Goodbye Berliner Dom and Fernsehturm. I will miss you.

Goodbye S-Bahn.

One of our last pictures in Berlin, sitting in Mitte in front of the Naturkunde Museum (Natural History Museum, home of the holotype of the Archaeopteryx!)

Well after the craziness of the last few weeks in Berlin, it was a welcome reprieve to land in Sweden, which for us has always been mostly about relaxation, and swimming. We stayed on Lidingö, an island that makes up part of greater Stockholm. We were right near a lovely lake in which we swam once or twice a day.

We also visited Millesgården, the spectacular home and workshop of Carl Milles, favorite sculptor of Stockholm. 

The setting really is amazing. It's got to be at least a few acres set on a cliff overlooking the water that separates Lidingö from the main part of Stockholm.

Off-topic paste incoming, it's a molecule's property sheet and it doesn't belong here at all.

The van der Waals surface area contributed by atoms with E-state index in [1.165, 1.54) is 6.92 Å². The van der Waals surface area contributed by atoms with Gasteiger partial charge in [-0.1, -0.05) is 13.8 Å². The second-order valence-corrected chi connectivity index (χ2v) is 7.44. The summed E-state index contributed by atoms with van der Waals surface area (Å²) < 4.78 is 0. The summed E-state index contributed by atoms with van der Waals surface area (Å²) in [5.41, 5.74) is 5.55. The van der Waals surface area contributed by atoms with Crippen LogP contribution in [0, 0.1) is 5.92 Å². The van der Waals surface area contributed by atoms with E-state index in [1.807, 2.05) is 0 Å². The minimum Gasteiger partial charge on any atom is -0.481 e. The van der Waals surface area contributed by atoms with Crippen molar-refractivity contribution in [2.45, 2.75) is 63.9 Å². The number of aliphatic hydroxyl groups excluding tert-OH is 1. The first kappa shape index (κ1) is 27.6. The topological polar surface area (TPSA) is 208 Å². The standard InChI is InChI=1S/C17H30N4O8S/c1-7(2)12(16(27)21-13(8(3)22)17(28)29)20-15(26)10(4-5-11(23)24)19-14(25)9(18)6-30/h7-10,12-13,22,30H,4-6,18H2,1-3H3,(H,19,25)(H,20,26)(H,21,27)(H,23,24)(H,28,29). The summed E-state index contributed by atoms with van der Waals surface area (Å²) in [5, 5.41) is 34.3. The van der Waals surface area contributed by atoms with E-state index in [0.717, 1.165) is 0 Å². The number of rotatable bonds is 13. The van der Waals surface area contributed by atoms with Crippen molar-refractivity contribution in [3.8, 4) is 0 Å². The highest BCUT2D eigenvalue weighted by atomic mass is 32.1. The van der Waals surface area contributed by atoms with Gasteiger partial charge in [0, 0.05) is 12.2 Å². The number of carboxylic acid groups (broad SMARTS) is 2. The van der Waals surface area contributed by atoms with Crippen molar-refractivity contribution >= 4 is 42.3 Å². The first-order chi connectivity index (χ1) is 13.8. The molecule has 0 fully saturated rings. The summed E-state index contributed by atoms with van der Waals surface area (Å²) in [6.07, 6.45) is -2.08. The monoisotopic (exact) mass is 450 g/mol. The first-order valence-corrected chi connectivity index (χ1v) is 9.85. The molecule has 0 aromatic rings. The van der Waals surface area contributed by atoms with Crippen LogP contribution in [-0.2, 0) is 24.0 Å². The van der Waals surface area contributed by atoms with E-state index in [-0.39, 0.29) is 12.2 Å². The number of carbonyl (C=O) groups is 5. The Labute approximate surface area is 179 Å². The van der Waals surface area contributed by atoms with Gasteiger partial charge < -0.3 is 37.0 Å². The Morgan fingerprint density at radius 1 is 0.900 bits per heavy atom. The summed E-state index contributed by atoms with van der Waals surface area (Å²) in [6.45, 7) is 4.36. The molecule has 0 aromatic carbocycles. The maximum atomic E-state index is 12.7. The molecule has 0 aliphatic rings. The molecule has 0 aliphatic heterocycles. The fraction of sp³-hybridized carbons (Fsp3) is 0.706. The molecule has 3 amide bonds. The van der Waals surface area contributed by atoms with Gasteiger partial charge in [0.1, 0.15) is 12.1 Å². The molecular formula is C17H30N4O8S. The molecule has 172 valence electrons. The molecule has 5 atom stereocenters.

Even though he fights us every time we try to take him to a gallery or museum, Kodiak usually ends up liking it. He's gotten quite the cultural education in these two years.

Naturally my favorites were the nudes...

Big surprise.

After a lovely week in Sweden we headed for an all-too-brief 2 days in my favorite place in the world, Iceland.

The highlight of our trip was hiking an hour up to Reykjadalur...

where you can find.....

wait for it......


Yes, really. That's Kodiak and I sitting in a hot river. It was awesome. Lucky for us, Christina joined us in the river just after taking this picture.

One of my other favorite things in Iceland is Dead Gallery. Located on Laugavegur, the main shopping street in Reykjavík, this gallery is wonderfully out of place with the increasingly homogenous tourist/trinket shops and high-end clothing stores.